The investing community is still very much a male dominated world.  Between 80 and 90 percent of hedge fund managers, financial advisors, and traders are male. However, this is changing as illustrated by the recently launched Impactive Capital LP,  whose co-founders are two women by the name of Christian Asmar and Lauren Taylor Wolfe. Their ESG focused fund launched with $250 million from the California State Teachers’ Retirement System, or CalSTRS.

Monday, March 9, 2020

Why the Climate Movement Needs Women in Positions of Political Power

Countries with female political leaderships adopt more stringent climate change policies, so if we had more women heads of state we could expect to see more ambitious actions. This is the conclusion of a 2018 study which demonstrated that female politicians are better climate leaders than their male counterparts.

We are seeing an increasing number of women assuming positions of political leadership all around the world. In 2017 Iceland elected the Green Movement's Katrín Jakobsdóttir who is working to make Iceland a global climate leader.

Friday, March 6, 2020

28 Posts Commemorating the Seminal Efforts of Female Environmentalists

March 8 is International Women's Day, and this is a day to honor all the women who have contributed to environmental stewardship around the world. However, this year we are forced to acknowledge that women are increasingly being targeted by a growing chorus of misogynistic voices.

In the era of trump sexism is thriving. The despicable abuse hurled at global climate icon Greta Thunberg by world leaders is a deplorable case in point.  The problem extends well beyond world leaders as demonstrated by the U.N. Development Program's Gender Social Norms Index in which nearly 90 percent of respondent indicated that they harbor some type of bias against women.

As explained by Nina Munteanu in a Vancouver Sun article, the reason that conservative men are so negatively disposed towards female environmentalists is because these women threaten their gender identity. She illustrated the link between climate-denial and misogyny by citing an August 2019 article by Martin Gelin which explains that attacks against Greta are "consistent with a growing body of research linking gender reactionaries to climate-denialism."

Thursday, March 5, 2020

Using the Courts to Challenge the Trump Administration's Environmental Assaults

Trump's disdain for the environment is being challenged by those who refuse to submit to this administration's autocratic rule. Although Trump is actively subverting constitutional constraints to embolden his bid to hold on power, organizations like the NRDC and the Sierra Club are leveraging the courts to push back against this administration's environmental assaults

Wednesday, March 4, 2020

The Economic Opportunities Associated with Carbon Removal

Technologies that draw-down carbon represent a massive economic opportunity. The global carbon capture and sequestration market is projected to reach USD 8.05 billion by 2021, representing a compounded annual growth rate of 13.6 percent from 2016 to 2021. According to some estimates carbon capture and utilization (CCU)** alone will be a $1 trillion market by 2030.

There are numerous co-benefits associated with reducing greenhouse gas emissions in addition to climate mitigation. This includes those that improve health. These health co-benefits could be worth $100 US per tonne of CO2 in high-income countries like the U.S. and Canada.

Tuesday, March 3, 2020

Net Economic Gains from Climate Action

Cost is a commonly cited reason for resistance to climate action, however when we factor co-benefits and the real costs of inaction the logic for action is overwhelming  Research shows that when we include reduced death and disease as well as increased technological innovation and other co-benefits, the costs of climate action offer a  net economic benefit.

When we add up the costs of action and compare them to the costs of inaction the value equation becomes clear.  The benefits of climate action far outweigh the costs.  This includes $160 trillion dollars worth of savings associated with climate action and massive risks associated with inaction.  According to the U.K.’s National Oceanographic Centre, the costs of sea level rise alone could exceed $14 trillion a year by 2100. The costs are already being felt. According to a Nature article, CO2 emissions in 2017, have a global impact of more than $16 trillion.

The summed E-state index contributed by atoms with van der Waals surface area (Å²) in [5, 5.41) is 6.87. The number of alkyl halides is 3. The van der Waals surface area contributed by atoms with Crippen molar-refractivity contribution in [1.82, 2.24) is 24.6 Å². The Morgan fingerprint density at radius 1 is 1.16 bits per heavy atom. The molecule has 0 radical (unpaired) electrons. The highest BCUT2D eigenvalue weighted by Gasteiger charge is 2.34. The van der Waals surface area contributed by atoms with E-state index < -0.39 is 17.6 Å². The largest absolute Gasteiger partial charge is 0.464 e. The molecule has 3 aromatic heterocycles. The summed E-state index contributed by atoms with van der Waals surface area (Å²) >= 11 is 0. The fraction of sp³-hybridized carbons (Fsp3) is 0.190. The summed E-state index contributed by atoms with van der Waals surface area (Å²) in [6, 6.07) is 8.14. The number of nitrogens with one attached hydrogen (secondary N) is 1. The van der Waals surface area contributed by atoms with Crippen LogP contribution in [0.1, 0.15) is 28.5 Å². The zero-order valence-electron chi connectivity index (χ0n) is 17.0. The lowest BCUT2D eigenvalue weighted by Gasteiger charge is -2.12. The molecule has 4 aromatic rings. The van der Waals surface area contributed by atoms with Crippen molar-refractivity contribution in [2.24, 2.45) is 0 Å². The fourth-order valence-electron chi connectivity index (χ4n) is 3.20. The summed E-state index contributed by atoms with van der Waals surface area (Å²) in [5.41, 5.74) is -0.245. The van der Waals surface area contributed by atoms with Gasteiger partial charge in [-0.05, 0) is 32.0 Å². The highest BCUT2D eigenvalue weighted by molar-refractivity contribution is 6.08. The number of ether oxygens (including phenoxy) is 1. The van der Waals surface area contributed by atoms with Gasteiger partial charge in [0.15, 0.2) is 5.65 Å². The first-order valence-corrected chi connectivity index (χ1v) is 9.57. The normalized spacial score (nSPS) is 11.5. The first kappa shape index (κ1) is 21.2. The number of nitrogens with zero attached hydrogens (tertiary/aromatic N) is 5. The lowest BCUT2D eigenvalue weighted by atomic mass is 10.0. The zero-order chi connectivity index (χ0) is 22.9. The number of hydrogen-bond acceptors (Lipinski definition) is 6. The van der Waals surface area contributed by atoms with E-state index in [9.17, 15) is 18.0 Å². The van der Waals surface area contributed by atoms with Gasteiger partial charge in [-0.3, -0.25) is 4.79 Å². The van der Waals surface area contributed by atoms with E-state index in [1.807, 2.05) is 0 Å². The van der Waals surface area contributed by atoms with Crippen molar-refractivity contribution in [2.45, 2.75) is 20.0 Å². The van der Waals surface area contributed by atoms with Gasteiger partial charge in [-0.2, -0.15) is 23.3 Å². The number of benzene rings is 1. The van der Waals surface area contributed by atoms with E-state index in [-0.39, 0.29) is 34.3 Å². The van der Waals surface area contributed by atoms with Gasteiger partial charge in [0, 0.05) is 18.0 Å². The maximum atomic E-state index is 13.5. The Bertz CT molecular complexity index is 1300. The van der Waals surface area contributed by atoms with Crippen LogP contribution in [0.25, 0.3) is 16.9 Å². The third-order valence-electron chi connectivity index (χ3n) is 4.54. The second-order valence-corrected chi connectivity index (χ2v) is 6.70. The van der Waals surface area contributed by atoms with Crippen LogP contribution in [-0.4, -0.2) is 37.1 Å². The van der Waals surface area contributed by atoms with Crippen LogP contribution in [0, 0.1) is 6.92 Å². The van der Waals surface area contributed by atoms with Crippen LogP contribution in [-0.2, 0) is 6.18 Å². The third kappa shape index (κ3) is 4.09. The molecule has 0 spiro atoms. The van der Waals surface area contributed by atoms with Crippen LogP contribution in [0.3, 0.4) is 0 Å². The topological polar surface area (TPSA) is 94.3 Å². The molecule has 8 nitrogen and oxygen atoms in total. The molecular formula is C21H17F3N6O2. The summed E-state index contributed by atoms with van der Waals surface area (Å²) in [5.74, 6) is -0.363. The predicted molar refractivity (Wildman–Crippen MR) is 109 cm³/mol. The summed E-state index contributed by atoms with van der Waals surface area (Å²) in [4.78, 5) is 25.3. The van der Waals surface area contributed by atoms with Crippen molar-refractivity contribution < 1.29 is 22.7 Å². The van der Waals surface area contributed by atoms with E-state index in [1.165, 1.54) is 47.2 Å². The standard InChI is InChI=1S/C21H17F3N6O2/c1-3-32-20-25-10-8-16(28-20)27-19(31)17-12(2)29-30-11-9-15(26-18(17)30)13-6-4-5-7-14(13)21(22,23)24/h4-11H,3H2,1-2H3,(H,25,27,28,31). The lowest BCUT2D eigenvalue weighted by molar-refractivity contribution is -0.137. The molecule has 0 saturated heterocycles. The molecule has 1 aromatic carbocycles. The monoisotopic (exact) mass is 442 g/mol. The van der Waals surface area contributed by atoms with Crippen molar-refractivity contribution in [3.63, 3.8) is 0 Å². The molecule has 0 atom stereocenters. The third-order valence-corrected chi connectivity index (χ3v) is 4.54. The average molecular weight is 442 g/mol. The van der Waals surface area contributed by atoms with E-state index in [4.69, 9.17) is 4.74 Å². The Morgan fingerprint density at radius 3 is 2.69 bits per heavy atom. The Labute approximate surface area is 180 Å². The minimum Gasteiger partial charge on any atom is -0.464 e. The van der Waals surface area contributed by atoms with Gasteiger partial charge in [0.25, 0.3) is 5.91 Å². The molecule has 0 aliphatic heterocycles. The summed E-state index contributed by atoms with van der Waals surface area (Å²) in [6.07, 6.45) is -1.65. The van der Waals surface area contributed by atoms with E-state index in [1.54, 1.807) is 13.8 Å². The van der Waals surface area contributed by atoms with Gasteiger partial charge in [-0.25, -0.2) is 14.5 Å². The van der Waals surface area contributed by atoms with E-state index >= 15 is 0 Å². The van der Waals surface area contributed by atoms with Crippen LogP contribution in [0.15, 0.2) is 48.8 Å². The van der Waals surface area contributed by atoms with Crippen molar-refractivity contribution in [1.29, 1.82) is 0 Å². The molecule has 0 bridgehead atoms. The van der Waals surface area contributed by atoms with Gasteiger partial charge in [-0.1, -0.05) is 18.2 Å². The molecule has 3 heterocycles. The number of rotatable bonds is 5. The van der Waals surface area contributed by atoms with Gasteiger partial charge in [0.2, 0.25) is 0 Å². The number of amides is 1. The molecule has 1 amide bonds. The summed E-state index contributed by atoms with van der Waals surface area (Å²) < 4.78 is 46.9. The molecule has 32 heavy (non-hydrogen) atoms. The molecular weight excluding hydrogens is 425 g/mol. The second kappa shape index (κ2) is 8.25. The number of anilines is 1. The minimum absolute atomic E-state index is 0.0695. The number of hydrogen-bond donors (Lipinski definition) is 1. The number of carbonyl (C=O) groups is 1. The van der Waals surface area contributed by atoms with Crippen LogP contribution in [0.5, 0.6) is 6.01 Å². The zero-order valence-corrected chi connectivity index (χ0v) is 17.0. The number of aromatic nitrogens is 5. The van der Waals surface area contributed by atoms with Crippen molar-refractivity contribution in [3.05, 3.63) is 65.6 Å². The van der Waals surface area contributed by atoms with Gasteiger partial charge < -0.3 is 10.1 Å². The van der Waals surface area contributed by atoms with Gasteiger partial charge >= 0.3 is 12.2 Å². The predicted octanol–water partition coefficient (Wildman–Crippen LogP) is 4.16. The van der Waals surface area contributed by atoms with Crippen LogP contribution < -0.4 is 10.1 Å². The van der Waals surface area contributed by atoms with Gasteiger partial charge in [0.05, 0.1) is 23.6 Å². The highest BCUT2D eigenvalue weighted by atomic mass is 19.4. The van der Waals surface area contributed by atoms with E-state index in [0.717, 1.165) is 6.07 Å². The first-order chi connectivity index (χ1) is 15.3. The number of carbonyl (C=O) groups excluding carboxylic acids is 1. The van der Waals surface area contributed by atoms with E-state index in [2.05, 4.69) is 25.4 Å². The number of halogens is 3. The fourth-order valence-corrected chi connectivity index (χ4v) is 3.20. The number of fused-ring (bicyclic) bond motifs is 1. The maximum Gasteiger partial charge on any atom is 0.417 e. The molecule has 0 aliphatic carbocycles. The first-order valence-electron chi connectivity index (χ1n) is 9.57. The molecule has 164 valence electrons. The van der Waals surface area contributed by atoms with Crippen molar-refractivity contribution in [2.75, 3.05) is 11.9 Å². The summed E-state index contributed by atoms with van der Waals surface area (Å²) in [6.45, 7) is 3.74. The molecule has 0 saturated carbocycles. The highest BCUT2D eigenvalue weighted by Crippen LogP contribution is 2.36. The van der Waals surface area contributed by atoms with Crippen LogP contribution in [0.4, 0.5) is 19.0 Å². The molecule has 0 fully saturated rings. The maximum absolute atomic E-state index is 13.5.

Monday, March 2, 2020

The Energy End Game: Renewables vs Fossil Fuels

The combination of market forces and changing public sensibilities are driving a major shift in the energy landscape. The need for renewable energy to combat climate change is incontrovertible, while a plethora of warnings tell us that we are rapidly exhausting our carbon budgets. Ending fossil fuels is a mathematical imperative if we are to have a chance of keeping temperatures from rising above the upper threshold limit of 1.5 - 2.0 C.

In 2016 we were already seeing how diminishing profits were contributing to the fall of fossil fuel and the rise of renewables  In 2020 the momentum away from fossil fuels is undeniable. They are being shunned by investors, insurance companies and banks. Fossil fuels are approaching the end of their life cycle while renewables are becoming increasingly attractive due to the declining cost of solar and storage.

Sunday, March 1, 2020

Events - SUSTAINATOPIA 2020 Series (Los Angeles, New York, Boulder and Vancouver)

SUSTAINATOPIA 2020 Series will take place in Los Angeles · New York · Boulder · Vancouver. Impacting the World for GOOD for more than 11 Years. Founded in 2009, SUSTAINATOPIA remains one of the leading events in the world for social, financial and environmental sustainability & impact. Attendees have participated from more than 60 countries. Consisting of both a mega-conference and a broad-ranging Festival, SUSTAINATOPIA brings together the global ecosystem of social, financial and environmental sustainability & impact like no other singular event. Over 3,500 expert speakers have participated since 2009 and record attendance is expected the 2020.

Workshop - Supporting the Deployment of Renewable Energy in the Caribbean

The workshop "Supporting the deployment of bankable renewable energy projects in the Caribbean" will take place on March 15 – 18, 2020 in Santo Domingo, Dominican Republic. In recent years, a range of stakeholders, including governments, development banks and official development assistance providers have made significant efforts to foster the inclusion of renewable energy in the Caribbean. These efforts include comprehensive planning processes, sectorial roadmaps and in some countries the adjustment of the institutional and regulatory framework. While these actions are key, there is a need to move from planning to action and thus to support the development of bankable renewable energy projects in the Caribbean.